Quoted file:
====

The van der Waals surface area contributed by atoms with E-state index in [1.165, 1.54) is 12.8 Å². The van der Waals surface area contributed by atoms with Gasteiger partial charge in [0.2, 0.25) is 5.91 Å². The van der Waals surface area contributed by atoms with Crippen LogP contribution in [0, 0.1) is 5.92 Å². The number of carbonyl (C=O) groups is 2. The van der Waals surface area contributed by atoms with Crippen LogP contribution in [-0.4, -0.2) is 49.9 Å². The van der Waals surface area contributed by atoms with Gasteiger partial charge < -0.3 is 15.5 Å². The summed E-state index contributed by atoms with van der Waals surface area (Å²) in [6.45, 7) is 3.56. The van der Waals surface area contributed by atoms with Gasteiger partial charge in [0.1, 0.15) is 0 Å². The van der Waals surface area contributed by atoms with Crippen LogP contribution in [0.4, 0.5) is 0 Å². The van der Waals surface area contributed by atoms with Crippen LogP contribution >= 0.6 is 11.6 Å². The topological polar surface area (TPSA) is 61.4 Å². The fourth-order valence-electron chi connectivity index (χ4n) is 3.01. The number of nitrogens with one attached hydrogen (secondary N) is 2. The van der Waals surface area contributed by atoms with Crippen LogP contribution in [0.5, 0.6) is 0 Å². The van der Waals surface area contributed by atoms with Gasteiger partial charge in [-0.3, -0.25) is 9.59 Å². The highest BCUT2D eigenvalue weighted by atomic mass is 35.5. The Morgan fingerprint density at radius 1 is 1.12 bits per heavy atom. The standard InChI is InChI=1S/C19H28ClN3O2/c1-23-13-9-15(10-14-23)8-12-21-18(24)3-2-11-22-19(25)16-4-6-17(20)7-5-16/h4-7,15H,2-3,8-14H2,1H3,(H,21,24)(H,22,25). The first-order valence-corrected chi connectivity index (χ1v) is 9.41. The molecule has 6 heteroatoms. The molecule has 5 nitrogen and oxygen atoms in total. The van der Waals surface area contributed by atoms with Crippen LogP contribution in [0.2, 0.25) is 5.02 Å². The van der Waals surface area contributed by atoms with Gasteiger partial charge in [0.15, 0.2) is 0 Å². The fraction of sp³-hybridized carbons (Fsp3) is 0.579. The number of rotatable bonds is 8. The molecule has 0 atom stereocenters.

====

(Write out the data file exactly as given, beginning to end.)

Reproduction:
The van der Waals surface area contributed by atoms with E-state index in [1.165, 1.54) is 12.8 Å². The van der Waals surface area contributed by atoms with Gasteiger partial charge in [0.2, 0.25) is 5.91 Å². The van der Waals surface area contributed by atoms with Crippen LogP contribution in [0, 0.1) is 5.92 Å². The number of carbonyl (C=O) groups is 2. The van der Waals surface area contributed by atoms with Crippen LogP contribution in [-0.4, -0.2) is 49.9 Å². The van der Waals surface area contributed by atoms with Gasteiger partial charge < -0.3 is 15.5 Å². The summed E-state index contributed by atoms with van der Waals surface area (Å²) in [6.45, 7) is 3.56. The van der Waals surface area contributed by atoms with Gasteiger partial charge in [0.1, 0.15) is 0 Å². The van der Waals surface area contributed by atoms with Crippen LogP contribution in [0.4, 0.5) is 0 Å². The van der Waals surface area contributed by atoms with Crippen LogP contribution >= 0.6 is 11.6 Å². The topological polar surface area (TPSA) is 61.4 Å². The fourth-order valence-electron chi connectivity index (χ4n) is 3.01. The number of nitrogens with one attached hydrogen (secondary N) is 2. The van der Waals surface area contributed by atoms with Crippen LogP contribution in [0.5, 0.6) is 0 Å². The van der Waals surface area contributed by atoms with Gasteiger partial charge in [-0.3, -0.25) is 9.59 Å². The highest BCUT2D eigenvalue weighted by atomic mass is 35.5. The Morgan fingerprint density at radius 1 is 1.12 bits per heavy atom. The standard InChI is InChI=1S/C19H28ClN3O2/c1-23-13-9-15(10-14-23)8-12-21-18(24)3-2-11-22-19(25)16-4-6-17(20)7-5-16/h4-7,15H,2-3,8-14H2,1H3,(H,21,24)(H,22,25). The first-order valence-corrected chi connectivity index (χ1v) is 9.41. The molecule has 6 heteroatoms. The molecule has 5 nitrogen and oxygen atoms in total. The van der Waals surface area contributed by atoms with Crippen LogP contribution in [0.2, 0.25) is 5.02 Å². The van der Waals surface area contributed by atoms with Gasteiger partial charge in [0.15, 0.2) is 0 Å². The fraction of sp³-hybridized carbons (Fsp3) is 0.579. The number of rotatable bonds is 8. The molecule has 0 atom stereocenters.